The three modern formats for email forwarded by people

October 7, 2023

It's routine for people to forward email around, often with their own comments added. Today, there are three different formats that this is done in, all of which have their own ecological niche, and all of which you may need to care about if you're setting up and configuring a new mail client environment, or if you get sent forwarded email by people (for example, because they're reporting some problem with email, perhaps relayed to them from someone else).

The first format and probably the most common one is what I will call rendered text format. In this format, the email message is 'forwarded' as text inserted into the message in more or less the form the person forwarding it sees in their email client. This means it has a limited selection of message headers and sometimes even they won't be included fully intact. Rendered text format makes a lot of sense for humans to read in ordinary circumstances, and it's generally easy to quote everything (commentary and forwarded message both) when people reply (often with top posting). Obviously this format doesn't really work if the forwarded message has complex content, like embedded images.

(The 'rendered text' and the whole message may be HTML, but I don't think very many mail clients will carefully construct a version that still has the images attached and so on.)

The second format is MIME, with a message/rfc822 content type (normally set to be 'inline' instead of 'attachment'). This forwards the message with everything intact, including both the headers and any complex formatting or embedded additional things (like images or PDF attachments) that it may contain. Pretty much any decent email client can show these MIME message/rfc822 parts inline, rendered as they would show a regular message (so, for example, with only certain headers shown). In theory MIME forwards are what everyone should want and ask for if they want the full literal message; they're certainly what you'd like to get from people if they're reporting spam. Any decent mail client should be able to do things like show you the full headers or extract the entire forwarded message to a file.

Unfortunately life is not always perfect, so we have the third format, which I will call literal plaintext format. Literal plaintext format includes the entire message in raw form, but not in a separate MIME part, just as text, with all of its raw MIME bits dumped out for the reader. You need literal plaintext format because some places want the full message headers in contexts like spam reports, but can't handle MIME message/rfc822 messages. Sometimes they'll tell you this explicitly, and sometimes you'll just get replies telling you that they couldn't handle your '.eml' attachment.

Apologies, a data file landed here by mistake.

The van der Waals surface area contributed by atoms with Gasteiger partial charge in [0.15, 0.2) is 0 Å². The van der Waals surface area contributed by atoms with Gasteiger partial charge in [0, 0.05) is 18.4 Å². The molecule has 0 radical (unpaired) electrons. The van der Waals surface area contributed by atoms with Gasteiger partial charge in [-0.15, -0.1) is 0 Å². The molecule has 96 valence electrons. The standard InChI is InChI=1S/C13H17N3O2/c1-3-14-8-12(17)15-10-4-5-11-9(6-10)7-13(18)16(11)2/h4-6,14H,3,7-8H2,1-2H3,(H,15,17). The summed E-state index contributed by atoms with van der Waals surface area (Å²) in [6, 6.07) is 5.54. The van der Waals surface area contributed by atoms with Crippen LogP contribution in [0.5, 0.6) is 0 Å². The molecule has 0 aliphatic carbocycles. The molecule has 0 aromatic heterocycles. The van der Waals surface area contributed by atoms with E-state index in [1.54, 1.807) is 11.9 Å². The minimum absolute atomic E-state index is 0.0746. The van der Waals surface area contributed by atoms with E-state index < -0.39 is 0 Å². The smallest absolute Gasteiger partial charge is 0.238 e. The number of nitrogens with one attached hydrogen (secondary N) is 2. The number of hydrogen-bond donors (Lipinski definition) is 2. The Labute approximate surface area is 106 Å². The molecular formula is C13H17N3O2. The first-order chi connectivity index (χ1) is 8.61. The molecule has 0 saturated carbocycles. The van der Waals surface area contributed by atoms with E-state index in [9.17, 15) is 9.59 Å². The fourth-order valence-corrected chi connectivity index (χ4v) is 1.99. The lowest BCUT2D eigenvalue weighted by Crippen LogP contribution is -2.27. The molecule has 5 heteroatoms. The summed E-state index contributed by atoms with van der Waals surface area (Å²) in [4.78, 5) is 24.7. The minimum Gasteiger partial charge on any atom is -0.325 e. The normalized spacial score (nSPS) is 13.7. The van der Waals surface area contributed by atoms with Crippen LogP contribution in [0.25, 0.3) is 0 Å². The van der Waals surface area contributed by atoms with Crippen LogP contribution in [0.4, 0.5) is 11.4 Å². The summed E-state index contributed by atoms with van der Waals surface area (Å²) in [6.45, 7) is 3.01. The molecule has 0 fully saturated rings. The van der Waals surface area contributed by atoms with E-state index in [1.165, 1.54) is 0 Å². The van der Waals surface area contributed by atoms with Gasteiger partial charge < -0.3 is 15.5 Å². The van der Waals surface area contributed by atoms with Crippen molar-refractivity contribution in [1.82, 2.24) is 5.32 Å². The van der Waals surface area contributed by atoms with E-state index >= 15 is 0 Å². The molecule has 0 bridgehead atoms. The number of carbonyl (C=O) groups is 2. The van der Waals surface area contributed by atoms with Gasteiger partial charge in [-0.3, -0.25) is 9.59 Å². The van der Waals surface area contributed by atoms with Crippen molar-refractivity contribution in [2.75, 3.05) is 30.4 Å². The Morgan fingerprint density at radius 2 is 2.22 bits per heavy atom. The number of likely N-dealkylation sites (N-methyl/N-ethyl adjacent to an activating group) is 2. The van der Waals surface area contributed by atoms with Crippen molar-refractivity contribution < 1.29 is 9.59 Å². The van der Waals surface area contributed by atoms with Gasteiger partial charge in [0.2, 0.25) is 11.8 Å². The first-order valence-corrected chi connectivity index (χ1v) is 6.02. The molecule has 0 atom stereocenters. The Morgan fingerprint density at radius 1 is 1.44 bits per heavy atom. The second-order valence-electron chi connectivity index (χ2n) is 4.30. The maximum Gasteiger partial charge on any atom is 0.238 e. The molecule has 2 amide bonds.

I believe that mail clients often default to the first format and offer the second format as 'forward as an attachment' or 'attach message' (although normally the MIME headers would ask for such messages to be displayed inline). I don't know if it's very common for mail clients to offer an easy way to do the third.

(I wrestled with this recently when I was configuring my MH-E environment to be able to forward messages in all three formats.)

Sidebar: Getting these formats in command line NMH

NMH forwards messages with forw (also), which takes an assortment of options. Forwarding messages as MIME is 'forw -mime', and don't forget to give whatnow (also) a 'mime' command to process the directives that forw will insert (as is necessary when adding MIME attachments).

Forwarding messages as literal plaintext is best done with 'forw -noformat -nodashstuffing'. This is not the proper NMH way to forward messages in non-MIME format, but it's the way that's most likely to be accepted by places that you report spam to that won't accept MIME message/rfc822 format (yes, they exist).

Forwarding messages as rendered text is sufficiently complicated to be well outside the scope of this entry. This is due to NMH limitations, especially with MIME messages; it's 2023, MIME has been around for plural decades, and (N)MH still doesn't have any good way to provide the rendered version of messages for forwarding or replies.

(At least it's possible if you work hard enough, probably including your own program to handle rendering MIME-encoded messages.)

Written on 07 October 2023.
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